Introduction to Physical Activity
Regular physical activity is an important characteristic of a healthy lifestyle that significantly helps to reduce the risks of non-communicable diseases and chronic health conditions, including obesity, diabetes, hypertension, osteoporosis, osteoarthritis, and many forms of cancer. There are also significant mental and emotional benefits associated with leading a physically active life, helping to reduce the risks of depression, anxiety, stress, and other mental health disorders.
Defining Physical Activity
Physical activity describes any bodily movement that increases body temperature and energy expenditure. It can comprise of unstructured tasks like gardening, cleaning and other domestic chores, or more structured activities like walking, cycling and swimming.
If structured physical activities are specifically performed for the purpose of improving health, including managing bodyweight (e.g. jogging, power walking), then they are generally classified as exercise. There will however be times when structured physical activities are not necessarily performed for their health benefits, as would be the case with walking or cycling to work.
If physical activities are performed competitively, then they would normally be classified as a sport (e.g. a race).
Prevalence of Physical Inactivity
There is widespread research to support the fact that too many people are physically inactive. According to data from the World Health Organisation (2020), 1 in 4 adults globally are classified as physically inactive. This means that they do not meet the recommended 150-300 minutes per week of moderate-intensity physical activity. Furthermore, the WHO also report that over 80% of the world’s adolescent population are insufficiently active.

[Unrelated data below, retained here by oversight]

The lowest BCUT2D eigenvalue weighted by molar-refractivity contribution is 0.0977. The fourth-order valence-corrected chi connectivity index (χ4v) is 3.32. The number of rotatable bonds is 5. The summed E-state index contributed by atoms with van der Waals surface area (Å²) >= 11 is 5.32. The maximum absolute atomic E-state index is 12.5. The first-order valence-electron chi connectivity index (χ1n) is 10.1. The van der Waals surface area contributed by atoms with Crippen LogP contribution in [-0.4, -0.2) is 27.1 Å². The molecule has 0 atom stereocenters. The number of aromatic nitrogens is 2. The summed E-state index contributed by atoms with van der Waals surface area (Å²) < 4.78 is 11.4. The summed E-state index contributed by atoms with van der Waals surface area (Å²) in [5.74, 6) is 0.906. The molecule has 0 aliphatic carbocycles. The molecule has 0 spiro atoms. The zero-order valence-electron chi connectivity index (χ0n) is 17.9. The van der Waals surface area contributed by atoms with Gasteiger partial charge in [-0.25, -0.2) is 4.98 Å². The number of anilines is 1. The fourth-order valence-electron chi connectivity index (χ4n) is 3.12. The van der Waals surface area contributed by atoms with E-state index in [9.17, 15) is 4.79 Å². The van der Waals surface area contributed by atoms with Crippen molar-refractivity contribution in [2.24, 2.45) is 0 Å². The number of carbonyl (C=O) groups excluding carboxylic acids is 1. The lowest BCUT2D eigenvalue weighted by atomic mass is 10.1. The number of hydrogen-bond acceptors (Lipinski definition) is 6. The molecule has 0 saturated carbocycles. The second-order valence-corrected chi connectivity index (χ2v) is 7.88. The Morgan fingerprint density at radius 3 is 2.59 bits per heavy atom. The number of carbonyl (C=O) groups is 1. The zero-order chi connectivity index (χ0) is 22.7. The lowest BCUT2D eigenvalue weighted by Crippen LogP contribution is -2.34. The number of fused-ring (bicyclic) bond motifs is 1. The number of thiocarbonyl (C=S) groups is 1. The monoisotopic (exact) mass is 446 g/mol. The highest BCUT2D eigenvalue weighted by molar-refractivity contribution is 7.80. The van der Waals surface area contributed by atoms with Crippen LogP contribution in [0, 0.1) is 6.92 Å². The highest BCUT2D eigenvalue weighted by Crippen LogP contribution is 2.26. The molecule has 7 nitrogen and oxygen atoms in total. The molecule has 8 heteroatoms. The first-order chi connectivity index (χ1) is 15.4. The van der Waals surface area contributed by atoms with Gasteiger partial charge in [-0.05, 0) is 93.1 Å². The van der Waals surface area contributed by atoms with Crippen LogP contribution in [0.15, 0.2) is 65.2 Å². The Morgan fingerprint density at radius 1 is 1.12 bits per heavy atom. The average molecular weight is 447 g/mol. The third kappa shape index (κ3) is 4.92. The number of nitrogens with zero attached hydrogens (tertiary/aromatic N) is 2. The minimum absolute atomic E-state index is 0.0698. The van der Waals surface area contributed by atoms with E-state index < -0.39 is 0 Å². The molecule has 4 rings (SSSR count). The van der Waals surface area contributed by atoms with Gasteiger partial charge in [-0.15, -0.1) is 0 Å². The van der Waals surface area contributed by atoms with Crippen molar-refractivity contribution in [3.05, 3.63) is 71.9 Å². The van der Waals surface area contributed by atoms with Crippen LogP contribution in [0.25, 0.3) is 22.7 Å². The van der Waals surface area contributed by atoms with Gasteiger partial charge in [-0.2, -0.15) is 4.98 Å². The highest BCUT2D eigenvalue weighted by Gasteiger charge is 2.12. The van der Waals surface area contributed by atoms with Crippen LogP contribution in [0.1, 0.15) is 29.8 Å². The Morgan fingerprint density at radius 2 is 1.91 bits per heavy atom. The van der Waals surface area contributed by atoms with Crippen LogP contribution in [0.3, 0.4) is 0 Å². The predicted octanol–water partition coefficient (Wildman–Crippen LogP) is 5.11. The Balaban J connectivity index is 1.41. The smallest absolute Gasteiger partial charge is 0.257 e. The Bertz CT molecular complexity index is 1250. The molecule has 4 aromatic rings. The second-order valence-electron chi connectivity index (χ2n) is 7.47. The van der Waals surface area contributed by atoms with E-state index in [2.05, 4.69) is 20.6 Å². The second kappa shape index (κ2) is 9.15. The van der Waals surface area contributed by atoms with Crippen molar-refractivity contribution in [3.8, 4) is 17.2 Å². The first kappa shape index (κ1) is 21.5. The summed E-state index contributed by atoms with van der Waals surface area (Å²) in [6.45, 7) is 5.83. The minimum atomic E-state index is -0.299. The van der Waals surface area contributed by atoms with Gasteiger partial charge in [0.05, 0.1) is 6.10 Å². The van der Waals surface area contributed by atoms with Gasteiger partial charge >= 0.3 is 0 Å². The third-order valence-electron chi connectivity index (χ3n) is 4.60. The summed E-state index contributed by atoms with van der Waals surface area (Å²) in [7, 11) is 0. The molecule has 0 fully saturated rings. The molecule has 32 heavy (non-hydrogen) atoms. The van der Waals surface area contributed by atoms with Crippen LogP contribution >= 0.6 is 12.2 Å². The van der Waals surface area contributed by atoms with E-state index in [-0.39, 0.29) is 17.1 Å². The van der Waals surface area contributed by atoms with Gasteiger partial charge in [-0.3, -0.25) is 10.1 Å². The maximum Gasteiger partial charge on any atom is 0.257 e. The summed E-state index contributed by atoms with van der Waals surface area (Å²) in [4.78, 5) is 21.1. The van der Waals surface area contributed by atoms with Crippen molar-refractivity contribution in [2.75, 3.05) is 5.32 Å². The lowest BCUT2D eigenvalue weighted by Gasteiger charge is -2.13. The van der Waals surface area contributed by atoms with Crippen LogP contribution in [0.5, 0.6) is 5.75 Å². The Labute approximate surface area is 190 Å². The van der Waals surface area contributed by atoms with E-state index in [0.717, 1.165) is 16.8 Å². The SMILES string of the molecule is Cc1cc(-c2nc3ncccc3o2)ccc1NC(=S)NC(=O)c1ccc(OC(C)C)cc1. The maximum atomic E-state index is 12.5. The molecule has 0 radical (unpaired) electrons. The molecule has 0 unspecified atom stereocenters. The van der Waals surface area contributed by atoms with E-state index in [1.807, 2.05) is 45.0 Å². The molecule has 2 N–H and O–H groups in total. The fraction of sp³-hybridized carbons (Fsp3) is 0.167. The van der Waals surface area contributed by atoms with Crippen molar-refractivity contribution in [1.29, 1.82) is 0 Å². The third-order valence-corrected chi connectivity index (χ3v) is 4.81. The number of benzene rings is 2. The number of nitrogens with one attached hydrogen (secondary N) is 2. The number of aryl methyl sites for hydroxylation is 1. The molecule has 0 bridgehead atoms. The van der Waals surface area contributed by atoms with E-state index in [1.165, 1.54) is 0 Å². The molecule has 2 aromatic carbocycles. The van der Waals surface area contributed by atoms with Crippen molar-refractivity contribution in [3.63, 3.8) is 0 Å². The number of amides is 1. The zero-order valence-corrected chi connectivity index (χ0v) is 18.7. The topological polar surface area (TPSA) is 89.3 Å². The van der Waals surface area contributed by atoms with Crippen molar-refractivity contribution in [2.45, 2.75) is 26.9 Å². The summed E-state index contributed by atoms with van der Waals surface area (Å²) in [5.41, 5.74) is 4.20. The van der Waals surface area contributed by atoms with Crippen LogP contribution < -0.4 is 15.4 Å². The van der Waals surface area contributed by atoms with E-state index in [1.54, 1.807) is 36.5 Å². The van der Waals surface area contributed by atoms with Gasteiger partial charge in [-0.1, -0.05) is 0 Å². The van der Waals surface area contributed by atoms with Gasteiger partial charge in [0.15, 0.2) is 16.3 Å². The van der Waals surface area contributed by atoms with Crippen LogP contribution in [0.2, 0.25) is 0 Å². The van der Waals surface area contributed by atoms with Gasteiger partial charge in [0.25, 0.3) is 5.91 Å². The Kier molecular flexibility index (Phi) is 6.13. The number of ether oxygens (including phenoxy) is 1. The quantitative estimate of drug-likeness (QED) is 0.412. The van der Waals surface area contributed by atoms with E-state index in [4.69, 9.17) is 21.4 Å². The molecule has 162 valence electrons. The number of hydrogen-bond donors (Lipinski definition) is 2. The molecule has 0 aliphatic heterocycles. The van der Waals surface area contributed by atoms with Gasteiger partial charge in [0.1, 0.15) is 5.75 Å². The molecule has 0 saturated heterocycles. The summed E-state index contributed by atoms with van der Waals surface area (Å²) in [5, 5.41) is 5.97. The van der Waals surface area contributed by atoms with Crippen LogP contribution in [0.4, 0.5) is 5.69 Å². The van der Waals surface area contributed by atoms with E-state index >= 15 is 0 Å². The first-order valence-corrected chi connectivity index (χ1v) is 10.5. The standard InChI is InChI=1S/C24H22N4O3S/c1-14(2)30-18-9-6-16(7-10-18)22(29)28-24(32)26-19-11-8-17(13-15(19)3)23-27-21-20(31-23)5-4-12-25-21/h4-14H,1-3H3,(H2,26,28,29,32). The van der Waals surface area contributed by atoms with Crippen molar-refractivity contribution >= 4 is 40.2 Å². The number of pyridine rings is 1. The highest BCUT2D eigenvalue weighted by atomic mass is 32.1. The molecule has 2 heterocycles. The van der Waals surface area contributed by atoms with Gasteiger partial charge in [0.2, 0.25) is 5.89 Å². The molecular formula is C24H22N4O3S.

In the UK however, data published by Public Health England (2018) in their physical activity profiles report reveals that only two-thirds of adults are getting enough daily physical activity. In this report, adults were classified as active, fairly active, or inactive, relative to how closely they were achieving the recommended volume of activity each week. Around a quarter of adults in this report were classified as physically inactive, demonstrating that they performed almost no meaningful physical activity throughout the week.
The factors affecting physical activity levels are varied and complex, with socioeconomic status (income, education, employment etc), ethnicity, cultural influences and geographical location all contributing. Physical Activity levels appear to be lower in those from more deprived areas and households and interestingly, it also seems to reduce gradually over time with increasing age. Those aged 75 and over were found to be the most inactive of all age groups.
Physical Activity Guidelines